In the Daily Reader for Psalms 1-8, I pointed out that one of the joys of reading this book all the way through is picking up on themes and artistic flourishes that bind certain Psalms together. Although each Psalm stands individually, they are compiled in such a way that indicates intention to the whole work.
This is evident in the final five chapters today, Psalms 10 through 14. First, thematically, each of these Psalms deals in some way with wickedness. Whether it’s a call to “Arise, O LORD; O God, lift up your hand; forget not the afflicted…”; or acknowledgement that “The fool says in his heart: ‘There is no God…’”; or a desperate plea: “Consider and answer me, O LORD my God; light up my eyes, lest I sleep the sleep of death…”, the elements form an aggregated reflection on what it is like to live in a broken world.
And these chapters have at least one artistic flourish: in each one there’s a question. 10 and 13, both Psalms of lament, begin with a question that asks why the LORD has not yet acted on behalf of the righteous: “Why, O LORD, do you stand far away?” In the others, the question is buried; for example, in Psalm 14, the composer asks, “Have they no knowledge – all the evildoers – who eat up my people as they eat bread, and do not call upon the LORD?” This could be a rhetorical technique, or it could hold deeper meaning, or it could, in fact, be simple artistry. But it is fascinating the think about the intentions behind these flourishes, like studying the brush strokes of a painter.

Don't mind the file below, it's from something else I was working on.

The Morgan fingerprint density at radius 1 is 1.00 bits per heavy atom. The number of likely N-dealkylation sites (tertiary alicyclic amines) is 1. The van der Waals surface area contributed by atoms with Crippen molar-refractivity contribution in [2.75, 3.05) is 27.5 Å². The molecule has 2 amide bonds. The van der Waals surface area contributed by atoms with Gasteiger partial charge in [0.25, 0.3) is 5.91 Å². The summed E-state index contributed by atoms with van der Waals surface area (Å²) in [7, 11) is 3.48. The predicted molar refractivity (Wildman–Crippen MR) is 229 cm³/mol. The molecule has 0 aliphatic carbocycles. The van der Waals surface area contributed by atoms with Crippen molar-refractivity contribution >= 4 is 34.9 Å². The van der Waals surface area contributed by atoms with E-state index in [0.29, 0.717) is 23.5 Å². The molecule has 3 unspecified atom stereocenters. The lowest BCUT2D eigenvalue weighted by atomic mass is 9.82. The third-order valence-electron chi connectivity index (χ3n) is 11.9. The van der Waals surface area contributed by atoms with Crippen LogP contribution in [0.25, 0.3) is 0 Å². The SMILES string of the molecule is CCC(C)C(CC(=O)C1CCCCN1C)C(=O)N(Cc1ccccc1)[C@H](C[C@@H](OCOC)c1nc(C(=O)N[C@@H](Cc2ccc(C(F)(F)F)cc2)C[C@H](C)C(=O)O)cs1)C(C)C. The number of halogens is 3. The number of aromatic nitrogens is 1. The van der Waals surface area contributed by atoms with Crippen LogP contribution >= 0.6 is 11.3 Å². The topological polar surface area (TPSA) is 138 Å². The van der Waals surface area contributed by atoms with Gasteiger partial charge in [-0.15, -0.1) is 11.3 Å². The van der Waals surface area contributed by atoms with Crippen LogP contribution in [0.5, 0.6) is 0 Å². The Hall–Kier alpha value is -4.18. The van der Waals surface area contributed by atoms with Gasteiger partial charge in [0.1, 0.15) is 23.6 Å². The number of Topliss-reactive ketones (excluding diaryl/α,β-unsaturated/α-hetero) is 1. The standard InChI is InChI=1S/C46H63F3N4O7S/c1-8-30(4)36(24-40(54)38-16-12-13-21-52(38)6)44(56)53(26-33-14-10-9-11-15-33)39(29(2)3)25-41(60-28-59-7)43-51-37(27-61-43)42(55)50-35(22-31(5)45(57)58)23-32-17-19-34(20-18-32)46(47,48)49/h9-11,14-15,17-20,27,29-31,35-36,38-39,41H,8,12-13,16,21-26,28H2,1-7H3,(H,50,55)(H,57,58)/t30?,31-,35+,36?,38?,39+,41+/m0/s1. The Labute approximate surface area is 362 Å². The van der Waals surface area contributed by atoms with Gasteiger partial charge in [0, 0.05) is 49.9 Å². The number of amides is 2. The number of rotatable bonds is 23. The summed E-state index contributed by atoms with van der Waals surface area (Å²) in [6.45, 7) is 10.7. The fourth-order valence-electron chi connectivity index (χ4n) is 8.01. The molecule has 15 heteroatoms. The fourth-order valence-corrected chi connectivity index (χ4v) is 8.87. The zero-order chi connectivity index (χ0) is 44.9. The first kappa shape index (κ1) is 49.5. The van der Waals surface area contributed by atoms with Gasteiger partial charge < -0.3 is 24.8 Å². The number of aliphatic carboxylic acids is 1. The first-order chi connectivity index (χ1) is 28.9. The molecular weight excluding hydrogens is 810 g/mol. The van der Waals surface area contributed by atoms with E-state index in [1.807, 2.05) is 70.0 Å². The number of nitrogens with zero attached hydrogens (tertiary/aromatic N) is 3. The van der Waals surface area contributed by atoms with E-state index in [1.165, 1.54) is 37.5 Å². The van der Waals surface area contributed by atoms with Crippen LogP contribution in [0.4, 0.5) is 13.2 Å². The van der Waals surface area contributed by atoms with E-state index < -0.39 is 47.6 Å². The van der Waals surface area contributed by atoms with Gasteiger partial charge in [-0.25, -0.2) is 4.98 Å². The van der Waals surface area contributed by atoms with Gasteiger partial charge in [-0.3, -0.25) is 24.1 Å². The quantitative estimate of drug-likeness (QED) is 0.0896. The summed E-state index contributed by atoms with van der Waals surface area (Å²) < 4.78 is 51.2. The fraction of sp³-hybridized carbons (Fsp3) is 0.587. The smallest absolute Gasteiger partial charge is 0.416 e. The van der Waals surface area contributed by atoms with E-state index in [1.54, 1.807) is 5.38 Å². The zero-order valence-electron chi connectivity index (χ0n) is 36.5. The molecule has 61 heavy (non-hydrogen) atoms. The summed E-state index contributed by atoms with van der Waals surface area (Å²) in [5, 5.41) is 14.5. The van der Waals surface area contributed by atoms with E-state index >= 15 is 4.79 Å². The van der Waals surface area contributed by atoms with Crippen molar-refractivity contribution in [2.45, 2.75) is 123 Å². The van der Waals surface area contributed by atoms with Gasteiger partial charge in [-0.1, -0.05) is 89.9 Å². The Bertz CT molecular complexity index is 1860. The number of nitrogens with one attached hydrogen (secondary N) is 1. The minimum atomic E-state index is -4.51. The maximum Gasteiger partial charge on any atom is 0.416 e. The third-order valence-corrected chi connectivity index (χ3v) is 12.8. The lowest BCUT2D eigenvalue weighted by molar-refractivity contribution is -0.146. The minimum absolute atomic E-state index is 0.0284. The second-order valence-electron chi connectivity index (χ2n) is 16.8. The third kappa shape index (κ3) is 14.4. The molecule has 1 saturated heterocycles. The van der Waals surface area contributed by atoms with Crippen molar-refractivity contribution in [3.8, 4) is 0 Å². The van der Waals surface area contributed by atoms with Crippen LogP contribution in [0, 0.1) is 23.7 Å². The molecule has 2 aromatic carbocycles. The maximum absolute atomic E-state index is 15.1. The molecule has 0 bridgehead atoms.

This conversation about God’s response to the wicked is launched after a majestic tribute to the LORD in chapter 9. On the heels of “O LORD, our Lord, how majestic is your name in all the earth.” The Psalmist personally gives “thanks to the LORD with my whole heart; I will recount all of your wonderful deeds.” In the Hebrew, this is an acrostic poem, with each stanza beginning with a successive letter of the alphabet. Throughout, the LORD is celebrated as “a stronghold for the oppressed… and those who know Your name put their trust in You, for you, O LORD, have not forsaken those who seek you…”
Our verse for this week is Galatians 5:22-23: But the fruit of the Spirit is love, joy, peace, patience, kindness, goodness, faithfulness, gentleness, self-control; against such things there is no law.
Psalms 9 through 14. Now let’s read it!
But the fruit of the Spirit is love, joy, peace, patience, kindness, goodness, faithfulness, gentleness, self-control; against such things there is no law.